And when a person sees a human body explode in front of them, they typically don’t just ignore it and keep going. That person who exploded had a name and a family. They had relationships. Their death means something.
Real people go into shock when they are pushed too hard. Give your characters realistic reactions and it will make your story better.
Read about Horror Concepts here
Be Responsible With the Violence
Be careful not to glorify the violence as this can take the reader out of the story. It would be a shame to spend a lot of time building a serious and engaging narrative only to have it undermined by cartoonish behaviour.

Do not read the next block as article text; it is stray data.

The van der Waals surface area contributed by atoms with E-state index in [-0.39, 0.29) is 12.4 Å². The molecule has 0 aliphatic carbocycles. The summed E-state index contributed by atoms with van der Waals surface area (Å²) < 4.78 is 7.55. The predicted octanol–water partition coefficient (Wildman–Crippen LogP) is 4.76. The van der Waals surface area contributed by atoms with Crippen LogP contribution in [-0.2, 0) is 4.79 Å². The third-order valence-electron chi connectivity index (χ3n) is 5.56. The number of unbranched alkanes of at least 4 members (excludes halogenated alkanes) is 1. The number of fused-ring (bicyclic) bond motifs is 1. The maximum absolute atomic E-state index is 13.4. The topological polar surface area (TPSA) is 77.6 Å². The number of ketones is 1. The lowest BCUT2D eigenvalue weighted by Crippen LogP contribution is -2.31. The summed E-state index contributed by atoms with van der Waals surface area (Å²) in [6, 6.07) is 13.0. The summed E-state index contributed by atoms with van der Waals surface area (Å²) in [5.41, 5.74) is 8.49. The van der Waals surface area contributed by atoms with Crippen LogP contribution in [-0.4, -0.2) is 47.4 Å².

Violence is supposed to be shocking. It is something abhorrent that we want to escape from. Writing it this way is what establishes a story as an example of extreme horror.
If you make the violence into something desirable, like a person getting revenge on some bullies, for example, it changes the atmosphere to something like a gory action movie instead of an extreme horror story.
The violence is there for effect. It is not the point of the story and it shouldn’t drive the narrative. An example might be where a person gives a cursed item to a friend, thinking it’s a joke, only for the friend to be hit by a semi-trailer and ground up in the wheels.
The violence provides a shocking effect, but it doesn’t drive the story.
Check out this video where Tim Waggoner explains how to write extreme horror:
Extreme horror is not everyone’s cup of tea, but it can be a lot of fun to write. If you get the formula right, you can make a truly memorable story that is both horrifying and terrifying.